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Biden vows ‘consequences’ for Saudi Arabia after oil production cuts

The US president suggests taking action soon as advisers announce the White House is reassessing its relationship with the kingdom.

Joe Biden, the President of the United States, has warned Saudi Arabia there will be “consequences” after a global cartel of oil-producing countries led by the Kingdom and Russia announced they would cut oil production despite Washington’s objections.

His comments on Tuesday come a day after influential Democratic Senator Bob Menendez, who chairs the Senate Foreign Relations Committee, said the US must immediately freeze any cooperation with Saudi Arabia, including arms sales.

“There will be some consequences for what they did to Russia,” Biden said in an interview with CNN.

“I’m not going to go into what I would consider and what I have in mind. But there will be consequences.”

Last week, the OPEC+ group announced it would cut oil production targets by 2 million barrels a day, despite pressure from the US.

Saudi Arabia, the world’s largest oil exporter, said the decision was aimed at stabilizing the oil market – not raising prices – amid interest rate hikes by central banks and the prospect of a global recession.

But critics have argued that the production restrictions are raising oil prices around the world, giving Russia more revenue to continue funding its war in Ukraine, despite Western sanctions on its economy. The move was also seen as a diplomatic slap in the face for the Biden administration as it prepares for the critical midterm elections next November.

“This appears to be really benefiting political opponents of the president in the US,” said Al Jazeera’s Kimberly Halkett, reporting from Washington. “High energy prices are not good for the president politically,” she added. “The other reason the White House isn’t happy about this is the fact that this is really seen as alignment with Russia.”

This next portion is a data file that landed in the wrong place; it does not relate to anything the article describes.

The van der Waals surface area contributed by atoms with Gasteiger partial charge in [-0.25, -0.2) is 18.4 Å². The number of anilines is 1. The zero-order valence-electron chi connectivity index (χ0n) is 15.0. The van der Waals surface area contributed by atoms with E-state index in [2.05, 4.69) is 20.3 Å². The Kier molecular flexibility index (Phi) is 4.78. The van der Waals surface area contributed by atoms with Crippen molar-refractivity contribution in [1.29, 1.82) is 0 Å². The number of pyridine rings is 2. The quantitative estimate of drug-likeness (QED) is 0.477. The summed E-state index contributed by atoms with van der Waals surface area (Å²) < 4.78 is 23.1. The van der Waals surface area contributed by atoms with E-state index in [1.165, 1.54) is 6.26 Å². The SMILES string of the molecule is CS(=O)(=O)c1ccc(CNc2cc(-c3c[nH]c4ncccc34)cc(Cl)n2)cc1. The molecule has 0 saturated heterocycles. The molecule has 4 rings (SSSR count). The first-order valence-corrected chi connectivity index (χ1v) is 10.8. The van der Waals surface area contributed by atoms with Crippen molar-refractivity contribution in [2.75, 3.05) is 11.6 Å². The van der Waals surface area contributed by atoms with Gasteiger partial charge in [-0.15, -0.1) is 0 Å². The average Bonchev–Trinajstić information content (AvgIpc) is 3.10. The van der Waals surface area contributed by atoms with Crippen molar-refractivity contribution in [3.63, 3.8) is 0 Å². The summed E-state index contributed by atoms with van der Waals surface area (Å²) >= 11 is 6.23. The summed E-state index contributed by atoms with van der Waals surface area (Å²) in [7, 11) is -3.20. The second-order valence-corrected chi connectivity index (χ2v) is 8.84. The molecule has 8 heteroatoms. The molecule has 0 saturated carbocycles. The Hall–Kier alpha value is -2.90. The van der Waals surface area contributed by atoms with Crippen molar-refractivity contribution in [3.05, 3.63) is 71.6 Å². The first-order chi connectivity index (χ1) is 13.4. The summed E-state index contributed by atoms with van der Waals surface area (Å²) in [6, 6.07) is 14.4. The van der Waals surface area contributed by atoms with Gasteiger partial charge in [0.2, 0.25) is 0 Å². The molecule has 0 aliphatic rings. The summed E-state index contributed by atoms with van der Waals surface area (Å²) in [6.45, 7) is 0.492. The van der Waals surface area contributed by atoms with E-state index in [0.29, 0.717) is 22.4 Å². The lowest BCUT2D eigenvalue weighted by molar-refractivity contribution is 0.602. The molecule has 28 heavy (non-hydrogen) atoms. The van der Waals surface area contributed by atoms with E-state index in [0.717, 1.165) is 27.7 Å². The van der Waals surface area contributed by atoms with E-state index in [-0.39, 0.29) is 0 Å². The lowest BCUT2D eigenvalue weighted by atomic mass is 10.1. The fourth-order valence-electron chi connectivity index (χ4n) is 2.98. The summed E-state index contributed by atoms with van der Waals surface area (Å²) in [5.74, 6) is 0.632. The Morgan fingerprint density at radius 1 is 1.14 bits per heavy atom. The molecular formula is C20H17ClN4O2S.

But Saudi Foreign Minister Prince Faisal bin Farhan on Tuesday defended the move, saying it was “purely economic and was unanimously approved by the government [organisation’s] Member States”.

“OPEC+ members acted responsibly and made the right decision,” he told Al-Arabiya TV channel.

Russian President Vladimir Putin also defended the planned cuts on Tuesday, saying “our decisions…are not against anyone”.

“Our actions are aimed at ensuring stability in global energy markets so that both consumers of energy resources and those involved in production and supplies have calm, stability and confidence to match supply and demand” , Putin added while hosting United Arab Emirates President Sheikh Mohammed bin Zayed Al Nahyan in Saint Petersburg.

Additionally, the OPEC+ group’s move was widely seen as a diplomatic slap in the face, as Biden traveled to Saudi Arabia in July and met Crown Prince Mohammed bin Salman, despite pledging to turn the kingdom into an international “pariah” following the 2018 assassination. to make the journalist Jamal Khashoggi.

US intelligence says the crown prince authorized an operation to capture or kill Khashoggi, a Saudi insider-turned-critic who was murdered and dismembered by Saudi agents at the kingdom’s consulate in Istanbul. The prince has denied ordering the murder but acknowledged it took place “under my supervision”. Biden said in July he had told the prince he held him responsible.

Commenting on his trip to Saudi Arabia, Biden told CNN he “didn’t go there for oil.”

“I went there to make sure we didn’t leave the Middle East,” he said.

Separately, US State Department spokesman Ned Price said the Biden administration was “reviewing” its relationship with Saudi Arabia in consultation with lawmakers in Washington and allies abroad.

White House national security spokesman John Kirby said Biden will work with Congress “to consider what that relationship should look like going forward.”

“And I think he’ll be ready to have those talks right away. I don’t think this is something that has to or should wait, frankly, much longer,” Kirby added.

The Saudi embassy in Washington said in a statement Tuesday the relationship is “strategic” and has “advanced the security and stability of the Middle East.”

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